NASA’s InSight Scans the Depths of Mars: Layered Interior?

NASA’s InSight mission finally examined the interior of Mars and found that the planet’s crust could consist of three layers, according to a pre-recorded speech later played during the virtual meeting of the American Geophysical Union on December 15, and initially reported in Nature.

This marks the first time scientists have directly probed the interior of a planet other than Earth, and will also help researchers discover how the Red Planet initially formed and evolved over the centuries.

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NASA’s InSight mission reveals “cake-like” layers of Mars

Prior to the InSight mission, researchers had only studied the internal structures of the Earth and the Moon. “This information was missing, until now, from Mars,” said a seismologist from the University of Cologne in Germany, Brigitte Knapmeyer-Endrun, at the virtual meeting.

This represents an important discovery for InSight, which made its landing on Mars in November 2018, with the aim of probing the internal structure of the Red Planet.

Mars less seismically active than Earth, more than the Moon

At the time of writing, the InSight lander is sitting near the Martian equator, resting on a smooth plain called Elysium Planitia. The lander uses a highly sensitive seismometer to tune into the geological energy pulsing within the planet, and so far the mission has collected the vibrations of 480 “ earthquakes, ” said principal investigator Bruce Banerdt, who is also a scientist. of NASA Jet Propulsion Laboratory.

Mars is not as seismically active as Earth, but it vibrates more than the moon.

InSight data shows that Mars is made up of two, three layers

Just as they do on Earth with earthquakes, seismologists use earthquakes to map the internal structure of the Red Planet. Because seismic energy reverberates through the ground in two types of waves, they can measure the subtle differences in how they move and calculate where the planet’s core, mantle, and crust begin and end, as well as learn the composition of each. layer.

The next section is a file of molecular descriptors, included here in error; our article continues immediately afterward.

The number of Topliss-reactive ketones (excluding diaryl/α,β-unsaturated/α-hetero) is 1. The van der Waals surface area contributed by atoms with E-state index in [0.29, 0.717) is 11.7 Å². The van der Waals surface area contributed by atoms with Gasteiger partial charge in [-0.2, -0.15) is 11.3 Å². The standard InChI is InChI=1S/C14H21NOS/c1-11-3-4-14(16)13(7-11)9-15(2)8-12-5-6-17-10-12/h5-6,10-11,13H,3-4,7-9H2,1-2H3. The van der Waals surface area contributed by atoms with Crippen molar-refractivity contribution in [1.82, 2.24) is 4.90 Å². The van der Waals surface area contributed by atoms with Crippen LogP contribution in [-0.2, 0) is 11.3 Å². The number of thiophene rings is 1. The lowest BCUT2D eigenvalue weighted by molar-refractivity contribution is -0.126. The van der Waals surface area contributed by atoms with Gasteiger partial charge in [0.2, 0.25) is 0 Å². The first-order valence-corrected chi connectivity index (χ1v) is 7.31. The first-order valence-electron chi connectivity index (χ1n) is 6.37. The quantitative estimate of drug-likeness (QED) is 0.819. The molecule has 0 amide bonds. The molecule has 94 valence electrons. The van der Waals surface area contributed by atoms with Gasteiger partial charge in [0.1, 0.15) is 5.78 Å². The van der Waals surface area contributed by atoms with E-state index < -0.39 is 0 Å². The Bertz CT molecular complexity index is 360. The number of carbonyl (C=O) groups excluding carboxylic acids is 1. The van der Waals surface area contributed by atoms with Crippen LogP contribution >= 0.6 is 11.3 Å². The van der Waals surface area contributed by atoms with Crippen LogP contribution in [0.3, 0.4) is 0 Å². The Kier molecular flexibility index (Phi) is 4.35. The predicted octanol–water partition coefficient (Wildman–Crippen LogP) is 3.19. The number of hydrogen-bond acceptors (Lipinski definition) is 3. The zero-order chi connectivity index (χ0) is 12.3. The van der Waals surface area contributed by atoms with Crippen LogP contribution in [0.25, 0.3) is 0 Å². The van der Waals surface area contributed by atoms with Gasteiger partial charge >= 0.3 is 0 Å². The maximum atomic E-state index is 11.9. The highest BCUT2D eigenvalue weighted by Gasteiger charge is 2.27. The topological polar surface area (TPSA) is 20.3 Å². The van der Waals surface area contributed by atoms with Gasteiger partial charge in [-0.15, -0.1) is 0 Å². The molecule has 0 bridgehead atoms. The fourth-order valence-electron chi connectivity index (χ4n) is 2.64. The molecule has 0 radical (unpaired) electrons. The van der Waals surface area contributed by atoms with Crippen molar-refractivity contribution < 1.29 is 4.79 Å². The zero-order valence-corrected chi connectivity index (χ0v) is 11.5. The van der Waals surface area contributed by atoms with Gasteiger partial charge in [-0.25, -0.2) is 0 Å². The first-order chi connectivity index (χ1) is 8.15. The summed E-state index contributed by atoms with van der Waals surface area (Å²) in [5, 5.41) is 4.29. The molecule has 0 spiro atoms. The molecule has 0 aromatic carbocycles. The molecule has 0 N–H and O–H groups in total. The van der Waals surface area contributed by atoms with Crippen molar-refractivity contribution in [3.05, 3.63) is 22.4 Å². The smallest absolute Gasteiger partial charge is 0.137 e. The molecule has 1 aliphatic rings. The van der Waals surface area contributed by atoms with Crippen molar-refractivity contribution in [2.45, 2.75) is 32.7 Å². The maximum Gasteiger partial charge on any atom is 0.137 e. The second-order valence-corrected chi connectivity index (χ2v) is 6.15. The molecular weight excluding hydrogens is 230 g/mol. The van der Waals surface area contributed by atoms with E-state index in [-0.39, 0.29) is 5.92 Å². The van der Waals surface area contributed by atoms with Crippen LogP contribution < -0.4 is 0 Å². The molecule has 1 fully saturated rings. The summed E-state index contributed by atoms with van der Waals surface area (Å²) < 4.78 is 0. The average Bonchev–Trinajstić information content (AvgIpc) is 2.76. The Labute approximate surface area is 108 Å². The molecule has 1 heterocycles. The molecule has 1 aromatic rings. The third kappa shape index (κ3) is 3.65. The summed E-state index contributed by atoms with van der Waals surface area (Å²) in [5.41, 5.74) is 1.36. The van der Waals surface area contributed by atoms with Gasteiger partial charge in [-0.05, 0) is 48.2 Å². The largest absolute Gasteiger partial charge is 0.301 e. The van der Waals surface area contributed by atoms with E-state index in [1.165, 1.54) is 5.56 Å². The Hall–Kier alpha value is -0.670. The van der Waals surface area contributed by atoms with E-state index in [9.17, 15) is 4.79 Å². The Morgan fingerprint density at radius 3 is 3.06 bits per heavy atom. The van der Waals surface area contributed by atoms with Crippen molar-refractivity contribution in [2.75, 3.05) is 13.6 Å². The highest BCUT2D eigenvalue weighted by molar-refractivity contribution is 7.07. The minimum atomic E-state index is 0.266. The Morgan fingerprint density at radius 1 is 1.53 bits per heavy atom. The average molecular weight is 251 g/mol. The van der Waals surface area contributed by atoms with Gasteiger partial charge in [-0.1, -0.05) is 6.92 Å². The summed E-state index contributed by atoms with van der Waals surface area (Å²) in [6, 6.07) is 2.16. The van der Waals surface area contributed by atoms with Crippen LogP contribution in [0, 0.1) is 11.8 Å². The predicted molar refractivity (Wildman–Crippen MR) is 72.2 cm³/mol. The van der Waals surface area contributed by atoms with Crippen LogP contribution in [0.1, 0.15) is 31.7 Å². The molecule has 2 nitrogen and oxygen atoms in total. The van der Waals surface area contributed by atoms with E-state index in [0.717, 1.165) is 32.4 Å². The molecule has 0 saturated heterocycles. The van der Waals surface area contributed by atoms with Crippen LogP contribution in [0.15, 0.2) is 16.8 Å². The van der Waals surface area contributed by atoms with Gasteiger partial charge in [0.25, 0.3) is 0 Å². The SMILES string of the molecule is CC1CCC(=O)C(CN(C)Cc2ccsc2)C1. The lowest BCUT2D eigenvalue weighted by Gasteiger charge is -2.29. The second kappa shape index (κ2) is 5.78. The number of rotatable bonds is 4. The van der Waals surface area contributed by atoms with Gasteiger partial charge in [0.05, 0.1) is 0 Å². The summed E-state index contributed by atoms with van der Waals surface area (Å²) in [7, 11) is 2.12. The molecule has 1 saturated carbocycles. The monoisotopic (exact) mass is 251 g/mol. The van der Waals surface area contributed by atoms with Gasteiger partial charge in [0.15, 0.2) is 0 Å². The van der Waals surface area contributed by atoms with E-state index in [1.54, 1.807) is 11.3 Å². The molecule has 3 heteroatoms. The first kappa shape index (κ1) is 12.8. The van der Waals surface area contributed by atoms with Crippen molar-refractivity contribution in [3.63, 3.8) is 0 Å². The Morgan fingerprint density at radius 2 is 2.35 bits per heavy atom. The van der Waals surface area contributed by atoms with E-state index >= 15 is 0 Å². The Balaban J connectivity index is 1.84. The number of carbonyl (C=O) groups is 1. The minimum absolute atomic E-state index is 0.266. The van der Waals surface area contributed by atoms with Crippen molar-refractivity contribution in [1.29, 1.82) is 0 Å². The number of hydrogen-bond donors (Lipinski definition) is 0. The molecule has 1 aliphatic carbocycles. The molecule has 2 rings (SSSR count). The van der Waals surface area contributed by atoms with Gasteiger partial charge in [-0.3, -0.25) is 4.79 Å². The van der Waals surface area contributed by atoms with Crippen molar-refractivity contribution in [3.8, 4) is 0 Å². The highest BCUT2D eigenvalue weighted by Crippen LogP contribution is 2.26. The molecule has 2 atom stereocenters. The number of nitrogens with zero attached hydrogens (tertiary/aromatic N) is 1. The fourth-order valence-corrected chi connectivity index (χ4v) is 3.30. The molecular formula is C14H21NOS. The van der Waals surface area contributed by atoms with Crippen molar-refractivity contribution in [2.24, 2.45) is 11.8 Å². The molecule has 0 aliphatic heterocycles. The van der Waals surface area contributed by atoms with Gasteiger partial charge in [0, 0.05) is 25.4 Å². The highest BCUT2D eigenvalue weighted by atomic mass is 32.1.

These basic geological layers help scientists study how Mars initially cooled and formed billions of years ago when the solar system was young. According to Banerdt, “we have enough data to start answering some of these big questions.”

The Earth’s continental crust is generally separated into sub-levels of various rock types. The researchers speculated that the Martian crust was similarly layered, a planetary geologist at the Lunar and Planetary Institute in Houston, Texas, Justin Filiberto, said. Nature. But new data from InSight shows that the red planet is made up of two or three layers.

The crust of Mars is likely 12 to 23 miles thick, depending on the layers

The three-layered model fits better with geochemical models, in addition to Martian meteorites, said Julia Semprich, a planetary scientist at the Open University in the UK, at Nature.

The crust is 12.4 or 23 miles (20 or 37 km) thick, depending on whether it is made up of two or three layers, respectively, Knapmeyer-Endrun said during his speech. This thickness likely varies in different locations on the Red Planet, but is unlikely to be more than 43.5 miles (70 km) on average, he added.

InSight could reveal information about the core of Mars, the mantle

Here on Earth, the thickness of our crust fluctuates between 3 and 6.2 miles (5-10 km) under the oceans and about 24.85-31 miles (40-50 km) under the continents.

In the coming months, InSight scientists aim to report even deeper measurements inside Mars, Banerdt said. And this could eventually provide new insights into the Red Planet’s core and mantle, opening the door to a new horizon of questions surrounding the life of both the planet and the early solar system.

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